I really don't know what this movie means. A lot of critics felt that it was some kind of masterpiece. I always start to worry when a review says "more of an allegorical tone poem than a conventional adventure". Some people are lactose intolerant, I am intolerant of allegorical tone-poetry.

Scoop's notes in aqua: the actual poetry quoted by the narrator at the end of the film is from A.E. Housman's 'A Shropshire Lad':

Into my heart an air that kills

From yon far country blows:

What are those blue remembered hills,

What spires, what farms are those?

That is the land of lost content

I see it shining plain

The happy highways where I went

And cannot come again.

 I thought the film had its moments, but was generally just as boring as all get-out. I did really like two things about the movie:

  • First, Jenny Agutter has several nude scenes. She strips to swim, and the camera follows her, lingers on her. She gets dressed in a farmhouse, and is surprised when the aboriginal does his courtship dance for her. She removes her shirt again to change. In her daydream she is stark naked again. (The aboriginal and the little boy are also seen naked, willies and all). Scoop's note in aqua: Amazingly enough, this film was rated PG by the MPAA, despite extensive frontal nudity from both sexes.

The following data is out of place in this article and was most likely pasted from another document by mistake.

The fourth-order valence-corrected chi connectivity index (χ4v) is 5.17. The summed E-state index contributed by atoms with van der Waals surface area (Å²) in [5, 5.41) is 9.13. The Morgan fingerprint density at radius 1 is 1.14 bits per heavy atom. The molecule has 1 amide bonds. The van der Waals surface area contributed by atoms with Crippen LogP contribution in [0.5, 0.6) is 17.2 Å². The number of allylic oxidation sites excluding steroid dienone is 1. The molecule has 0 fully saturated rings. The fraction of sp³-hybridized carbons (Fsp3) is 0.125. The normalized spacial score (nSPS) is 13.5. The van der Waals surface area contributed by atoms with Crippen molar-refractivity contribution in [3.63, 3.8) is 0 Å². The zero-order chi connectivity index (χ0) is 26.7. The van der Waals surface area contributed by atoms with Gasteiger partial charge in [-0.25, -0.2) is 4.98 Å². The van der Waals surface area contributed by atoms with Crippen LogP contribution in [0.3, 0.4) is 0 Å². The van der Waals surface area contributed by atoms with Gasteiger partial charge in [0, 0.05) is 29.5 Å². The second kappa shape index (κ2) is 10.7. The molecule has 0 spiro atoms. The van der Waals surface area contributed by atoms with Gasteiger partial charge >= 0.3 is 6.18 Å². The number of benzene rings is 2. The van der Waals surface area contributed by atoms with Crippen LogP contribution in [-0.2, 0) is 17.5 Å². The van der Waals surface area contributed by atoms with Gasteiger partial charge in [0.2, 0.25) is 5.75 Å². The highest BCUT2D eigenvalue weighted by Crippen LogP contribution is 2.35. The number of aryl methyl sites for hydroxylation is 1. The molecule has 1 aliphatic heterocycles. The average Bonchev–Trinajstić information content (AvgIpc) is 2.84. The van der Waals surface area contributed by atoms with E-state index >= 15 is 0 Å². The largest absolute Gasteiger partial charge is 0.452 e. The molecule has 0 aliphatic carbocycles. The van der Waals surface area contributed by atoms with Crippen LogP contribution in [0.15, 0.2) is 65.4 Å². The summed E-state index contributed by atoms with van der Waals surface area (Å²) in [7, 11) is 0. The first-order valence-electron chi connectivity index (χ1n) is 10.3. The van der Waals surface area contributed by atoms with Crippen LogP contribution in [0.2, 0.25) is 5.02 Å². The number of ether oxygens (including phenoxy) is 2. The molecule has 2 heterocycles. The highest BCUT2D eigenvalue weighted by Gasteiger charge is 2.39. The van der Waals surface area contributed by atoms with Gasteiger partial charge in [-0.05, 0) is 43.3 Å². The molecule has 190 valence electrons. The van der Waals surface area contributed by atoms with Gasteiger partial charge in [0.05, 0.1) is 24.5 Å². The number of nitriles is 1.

• Second, the photography of the outback is gorgeous, and shows off an interesting landscape and plenty of rare animals, as well as the aboriginal's hunting techniques. The director is Nick Roeg, and I've never thought he was much of a director. I still can't figure out how I lost the main thread in The Man Who Fell to Earth. Roeg was a terrific cinematographer, however, and the photographs are spectacular. It would have made a great IMAX film, and must be much more impressive to see on a large screen rather than on a computer window.